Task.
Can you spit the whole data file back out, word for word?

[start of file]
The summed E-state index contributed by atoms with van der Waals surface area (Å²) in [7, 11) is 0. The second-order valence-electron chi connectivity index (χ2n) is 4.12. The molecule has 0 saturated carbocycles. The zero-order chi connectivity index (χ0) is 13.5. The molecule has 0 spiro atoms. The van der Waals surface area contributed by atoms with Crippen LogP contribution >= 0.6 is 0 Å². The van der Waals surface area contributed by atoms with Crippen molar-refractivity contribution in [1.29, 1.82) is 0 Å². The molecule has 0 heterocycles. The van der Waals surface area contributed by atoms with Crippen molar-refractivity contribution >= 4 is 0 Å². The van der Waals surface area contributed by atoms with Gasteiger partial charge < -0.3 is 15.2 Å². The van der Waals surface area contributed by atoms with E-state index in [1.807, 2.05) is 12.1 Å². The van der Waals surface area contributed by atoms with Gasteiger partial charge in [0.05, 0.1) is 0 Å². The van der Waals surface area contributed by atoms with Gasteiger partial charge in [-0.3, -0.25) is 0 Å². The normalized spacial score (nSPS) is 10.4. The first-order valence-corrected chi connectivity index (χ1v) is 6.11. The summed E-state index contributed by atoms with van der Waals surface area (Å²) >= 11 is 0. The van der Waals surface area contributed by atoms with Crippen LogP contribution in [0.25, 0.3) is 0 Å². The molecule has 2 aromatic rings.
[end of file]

The summed E-state index contributed by atoms with van der Waals surface area (Å²) in [7, 11) is 0. The second-order valence-electron chi connectivity index (χ2n) is 4.12. The molecule has 0 saturated carbocycles. The zero-order chi connectivity index (χ0) is 13.5. The molecule has 0 spiro atoms. The van der Waals surface area contributed by atoms with Crippen LogP contribution >= 0.6 is 0 Å². The van der Waals surface area contributed by atoms with Crippen molar-refractivity contribution in [1.29, 1.82) is 0 Å². The molecule has 0 heterocycles. The van der Waals surface area contributed by atoms with Crippen molar-refractivity contribution >= 4 is 0 Å². The van der Waals surface area contributed by atoms with Gasteiger partial charge < -0.3 is 15.2 Å². The van der Waals surface area contributed by atoms with E-state index in [1.807, 2.05) is 12.1 Å². The van der Waals surface area contributed by atoms with Gasteiger partial charge in [0.05, 0.1) is 0 Å². The van der Waals surface area contributed by atoms with Gasteiger partial charge in [-0.3, -0.25) is 0 Å². The normalized spacial score (nSPS) is 10.4. The first-order valence-corrected chi connectivity index (χ1v) is 6.11. The summed E-state index contributed by atoms with van der Waals surface area (Å²) >= 11 is 0. The van der Waals surface area contributed by atoms with Crippen LogP contribution in [0.25, 0.3) is 0 Å². The molecule has 2 aromatic rings.